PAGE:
Florenz Ziegfeld (1867-1932)

Broadway Producer, Florenz Ziegfeld Photo Portrait 1928

Florenz Ziegfeld

Florenz Ziegfeld was born in Chicago.  His Mother had been born in Belgium (grandniece of General Count Etienne Gerard); his Father was born in Germany.  Although his Father was Lutheran, Ziegfeld was baptized into his Mother’s faith as a Roman Catholic.

Not a performer himself but a true lover of beauty and talent, Ziegfeld started his long Broadway production career in 1896 when he produced his first major show  Papa’s Wife (1899.37).  In 1907, he introduced an annual series of revues filled with music by major American composers, entitled Follies, which ran continuously through 1931.

In 1908, Ziegfeld produced Miss Innocence (1908.39), with music by Ludwig Englander; however, it took another decade or more until Ziegfeld teamed up with Jerome Kern (music) and Guy Bolton (book) to produce his first major, American musical—Sally (1920.44).  Sally is also notable because the show’s Butterfly Ballet was composed by Victor Herbert and showcased the talents of Marilyn Miller as the star, supported by Walter Catlett and Leon Errol.  Catlett went on to become a superb character actor in Hollywood.  Also notable, the sets for Sally were designed by Joseph Urban who was born in Vienna and studied architecture at the Academy of Fine Arts Vienna.

Urban emigrated to Boston in 1911 to be the art director at the Boston Opera Company.  Moving to New York, he later designed the Ziegfeld Theatre in 1927 that was to house a number of major Ziegfeld hits shortly after construction was completed, including Show Boat in December 1927. 

Sheet Music for Broadway show Kid Boots

Eddie Cantor

Ziegfeld’s hit, Sally, was followed a few years later with Kid Boots (1923.47), a Harry Tierney musical that ran on Broadway for 479 performances, in no small part because of the charismatic performance of its star, Eddie Cantor.  Shortly thereafter, Ziegfeld worked with Sigmund Romberg to produce his first operetta, Louie The 14th (1925.08), which ran for 319 performances.  The following year, he turned back to a more modern composer, Richard Rodgers, with whom he collaborated on Betsy (1926.51), which ran a disappointing 39 performances.

Ziegfeld’s next hit was the Tierney musical, Rio Rita (1927.08), which ran for 494 performances.

Cap'n Andy (Charles Winninger) and Chorus from Showboat

Cap’n Andy

The crown jewel of Ziegfeld’s career came with the opening of Show Boat (1927.67), with sets by Urban, orchestrations by Robert Russell Bennett, book and lyrics by Oscar Hammerstein II; it ran for 572 performances.  The cast included Howard Marsh as Gaylord Ravenal, Norma Terris as Magnolia, Helen Morgan as Julie, Jules Bledsoe as Joe, Edna May Oliver as Parthy and Charles Winninger as Cap’n Andy.

Ziegfeld reverted to a mixture of operetta and popular music with his next show, Rosalie (1928.03), running for 335 performances with songs by Romberg and George Gershwin.  The orchestrations were done by almost all of the orchestrators at the music publisher, T.B. Harms, other than Bennett.  Frank Morgan appeared in the cast, more than a decade before he would play the Wizard in the movie, The Wizard of Oz (1939).  Ziegfeld stayed with the operetta theme with his collaboration with Rudolf Friml, The Three Musketeers (1928.12).  Douglass Dumbrille (uncharacteristically) played the good Athos, while Reginald Owen (uncharacteristically) played the evil Richelieu.  Thanks to film restorations, we can still enjoy Dumbrille as the crooked lawyer in Frank Capra’s movie, Mr. Deeds Goes to Town (1936); and Owen as “Biffer,” the retired boxer, in Mervyn LeRoy’s Random Harvest (1942).  The Three Musketeers ran 318 performances.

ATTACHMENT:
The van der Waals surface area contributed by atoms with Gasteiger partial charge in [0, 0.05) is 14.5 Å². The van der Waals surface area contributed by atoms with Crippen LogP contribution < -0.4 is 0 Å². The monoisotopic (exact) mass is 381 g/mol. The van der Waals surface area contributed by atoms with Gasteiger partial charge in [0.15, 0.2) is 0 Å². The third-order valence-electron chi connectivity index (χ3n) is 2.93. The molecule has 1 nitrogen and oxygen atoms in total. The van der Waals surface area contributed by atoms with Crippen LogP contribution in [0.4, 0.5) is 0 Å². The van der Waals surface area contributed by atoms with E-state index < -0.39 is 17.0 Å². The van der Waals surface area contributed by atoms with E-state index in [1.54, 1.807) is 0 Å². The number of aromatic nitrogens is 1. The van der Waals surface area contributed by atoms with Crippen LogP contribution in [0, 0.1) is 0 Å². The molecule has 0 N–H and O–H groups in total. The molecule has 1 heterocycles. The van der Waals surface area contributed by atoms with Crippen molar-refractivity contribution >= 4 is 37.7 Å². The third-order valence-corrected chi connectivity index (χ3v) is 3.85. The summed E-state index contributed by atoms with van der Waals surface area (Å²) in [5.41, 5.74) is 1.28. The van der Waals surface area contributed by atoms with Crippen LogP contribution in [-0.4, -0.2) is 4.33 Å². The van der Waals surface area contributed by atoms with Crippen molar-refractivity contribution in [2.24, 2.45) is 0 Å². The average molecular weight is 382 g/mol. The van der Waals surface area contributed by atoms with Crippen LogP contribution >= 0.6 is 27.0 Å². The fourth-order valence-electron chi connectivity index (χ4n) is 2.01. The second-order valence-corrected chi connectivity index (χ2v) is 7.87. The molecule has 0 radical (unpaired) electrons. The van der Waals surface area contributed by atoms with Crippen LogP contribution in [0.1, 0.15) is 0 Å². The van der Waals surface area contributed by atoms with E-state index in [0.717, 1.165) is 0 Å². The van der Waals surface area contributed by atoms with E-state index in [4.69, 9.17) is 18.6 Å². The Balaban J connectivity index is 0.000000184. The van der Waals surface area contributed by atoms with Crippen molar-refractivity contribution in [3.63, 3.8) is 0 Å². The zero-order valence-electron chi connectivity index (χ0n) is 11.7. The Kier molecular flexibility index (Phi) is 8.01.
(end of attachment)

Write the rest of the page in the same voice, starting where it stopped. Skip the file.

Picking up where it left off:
Returning to popular music, Ziegfeld produced Walter Donaldson’s great musical, Whoopee (1928.47), running for a total of 407 performances, with standout performers Eddie Cantor and Ruth Etting.  Ziegfeld had a shorter run with Gershwin’s Show Girl (1929.27), which opened at the Ziegfeld Theatre in July 1929, just months before the Wall Street Crash.  Running just 111 performances, the cast included Jimmie Durante (before he changed the spelling to Jimmy); Eddie Foy, Jr.; Ruby Keeler; and the Duke Ellington Orchestra.  Durante interpolated a number of his own songs into the score; nevertheless, the show included Gershwin’s American in Paris ballet and the song “Liza.”

Ziegfeld’s next show, Simple Simon (1930.08) didn’t do much better, even with the score by Rodgers, running only 135 performances.  Fitting for a show that opened after the Great Crash, Ruth Etting gave the audience the haunting “Ten Cents a Dance,” later seen in the movie Love Me Or Leave Me (1955), with Doris Day’s rendition of the song.

Ziegfeld’s last major show on Broadway had an even shorter run of sixty-three performances (Smiles, 1930.39), despite a cast that included Fred and Adele Astaire, Marilyn Miller and Eddie Foy, Jr.  The sadly beautiful “Time on My Hands” did not become immediately popular; given the beauty in the song, it is hard to understand the lack of popularity. Here are 1931 recordings of “Time on My Hands” and the swinging “I’m Glad I Waited,” which never caught on.

 

 

Early Portrait of Billie Burke

Billie Burke

The stock market crash of 1929 ruined many men, including Ziegfeld.  Broken financially and in spirit, Ziegfeld went west to see if he could get his health back, but died in Los Angeles on July 22, 1932, leaving his second wife, Billie Burke, with substantial debts.   In order to pay off those debts, she went to work, acting in films, and that is how we got the Glinda, the Good Witch of the North (The Wizard of Oz, 1939).